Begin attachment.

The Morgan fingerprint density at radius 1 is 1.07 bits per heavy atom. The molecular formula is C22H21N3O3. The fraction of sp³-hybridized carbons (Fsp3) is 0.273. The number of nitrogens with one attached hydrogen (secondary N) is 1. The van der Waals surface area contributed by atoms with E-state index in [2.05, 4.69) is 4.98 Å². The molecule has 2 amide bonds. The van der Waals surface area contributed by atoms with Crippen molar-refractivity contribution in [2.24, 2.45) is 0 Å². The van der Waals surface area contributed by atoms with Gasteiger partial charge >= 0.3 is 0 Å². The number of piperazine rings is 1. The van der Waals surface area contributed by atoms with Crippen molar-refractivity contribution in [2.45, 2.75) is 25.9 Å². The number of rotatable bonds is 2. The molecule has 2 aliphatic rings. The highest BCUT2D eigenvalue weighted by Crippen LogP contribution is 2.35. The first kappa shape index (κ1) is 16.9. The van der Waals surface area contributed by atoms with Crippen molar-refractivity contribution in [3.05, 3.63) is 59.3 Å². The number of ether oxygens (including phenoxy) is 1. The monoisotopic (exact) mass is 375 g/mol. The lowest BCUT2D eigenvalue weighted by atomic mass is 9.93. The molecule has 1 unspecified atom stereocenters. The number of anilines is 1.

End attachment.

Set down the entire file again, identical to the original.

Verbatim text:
The Morgan fingerprint density at radius 1 is 1.07 bits per heavy atom. The molecular formula is C22H21N3O3. The fraction of sp³-hybridized carbons (Fsp3) is 0.273. The number of nitrogens with one attached hydrogen (secondary N) is 1. The van der Waals surface area contributed by atoms with E-state index in [2.05, 4.69) is 4.98 Å². The molecule has 2 amide bonds. The van der Waals surface area contributed by atoms with Crippen molar-refractivity contribution in [2.24, 2.45) is 0 Å². The van der Waals surface area contributed by atoms with Gasteiger partial charge >= 0.3 is 0 Å². The number of piperazine rings is 1. The van der Waals surface area contributed by atoms with Crippen molar-refractivity contribution in [2.45, 2.75) is 25.9 Å². The number of rotatable bonds is 2. The molecule has 2 aliphatic rings. The highest BCUT2D eigenvalue weighted by Crippen LogP contribution is 2.35. The first kappa shape index (κ1) is 16.9. The van der Waals surface area contributed by atoms with Crippen molar-refractivity contribution in [3.05, 3.63) is 59.3 Å². The number of ether oxygens (including phenoxy) is 1. The monoisotopic (exact) mass is 375 g/mol. The lowest BCUT2D eigenvalue weighted by atomic mass is 9.93. The molecule has 1 unspecified atom stereocenters. The number of anilines is 1.